Eric Clapton boxed set boasts previously unreleased Freddie King tracks
Music lovers of a certain age—let's call them "old fogies" for want of a better term—know that 1973 was an incredible year for guitar-based rock.
You can read all about it in music historian Michael Walker's great new book, What You Want Is in the Limo, which focuses on the albums and touring shenanigans of the Who, Led Zeppelin, and Alice Cooper those 40 years ago.
Or you can just take my word for it, and go here for a sampling.
But the two years following weren't too shabby either—especially for guys like Eric Clapton. Between April '74 and June '75 he released some of the finest material of his fabled career, all of which—as Universal Music announced today—has been collected in an upcoming boxed set titled Give Me Strength: The '74/75 Recordings.
The six-disc package, scheduled for release on November 25, features expanded versions of the two studio albums Clapton released in that time period, 461 Ocean Boulevard and There's One in Every Crowd, as well as a remixed and expanded version of his live album, E.C. Was Here, which includes previously unreleased versions of "Crossroads", "Layla", and Hendrix's "Little Wing".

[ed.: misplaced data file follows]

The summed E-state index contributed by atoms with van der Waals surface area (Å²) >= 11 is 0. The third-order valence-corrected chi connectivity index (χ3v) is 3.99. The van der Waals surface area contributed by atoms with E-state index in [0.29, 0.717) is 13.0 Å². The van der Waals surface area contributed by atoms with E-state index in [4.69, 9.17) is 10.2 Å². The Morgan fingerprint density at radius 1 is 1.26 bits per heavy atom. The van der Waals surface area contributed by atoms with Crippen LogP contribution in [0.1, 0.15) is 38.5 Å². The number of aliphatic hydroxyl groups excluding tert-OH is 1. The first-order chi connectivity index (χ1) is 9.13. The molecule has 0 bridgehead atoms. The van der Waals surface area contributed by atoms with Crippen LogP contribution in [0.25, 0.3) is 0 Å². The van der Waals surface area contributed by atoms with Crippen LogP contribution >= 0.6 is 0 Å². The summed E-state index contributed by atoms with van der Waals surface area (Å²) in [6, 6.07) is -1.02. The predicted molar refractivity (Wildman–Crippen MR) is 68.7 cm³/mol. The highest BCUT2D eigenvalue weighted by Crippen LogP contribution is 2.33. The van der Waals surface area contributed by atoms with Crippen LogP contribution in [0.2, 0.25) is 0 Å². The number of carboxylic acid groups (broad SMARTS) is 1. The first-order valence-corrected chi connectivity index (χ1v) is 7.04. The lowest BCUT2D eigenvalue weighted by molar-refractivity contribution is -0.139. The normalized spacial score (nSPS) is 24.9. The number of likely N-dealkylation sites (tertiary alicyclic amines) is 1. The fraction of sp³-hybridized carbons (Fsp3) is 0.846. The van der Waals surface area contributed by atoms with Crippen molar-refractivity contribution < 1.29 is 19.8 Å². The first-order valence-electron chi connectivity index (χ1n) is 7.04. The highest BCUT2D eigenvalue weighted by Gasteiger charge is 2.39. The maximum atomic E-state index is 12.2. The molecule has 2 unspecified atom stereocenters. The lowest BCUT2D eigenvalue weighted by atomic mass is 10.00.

But perhaps most enticing to blues-loving guitar freaks is the inclusion of disc five, The Freddie King Criteria Studios Sessions, which sees Clapton performing with his idol—or one of them, anyone—on "Sugar Sweet", "TV Mama", the previously unreleased "Boogie Funk", and the full-length (22-minute!) version of "Gambling Woman Blues".
According to Universal's promo material, a sixth Blu-ray disc "adds a newly-available 5.1 Surround Sound mix of 461 and the original quadrophonic mix of both studio releases."
But who cares about that when there's 22 minutes of Slowhand and Freddie trading licks in their prime!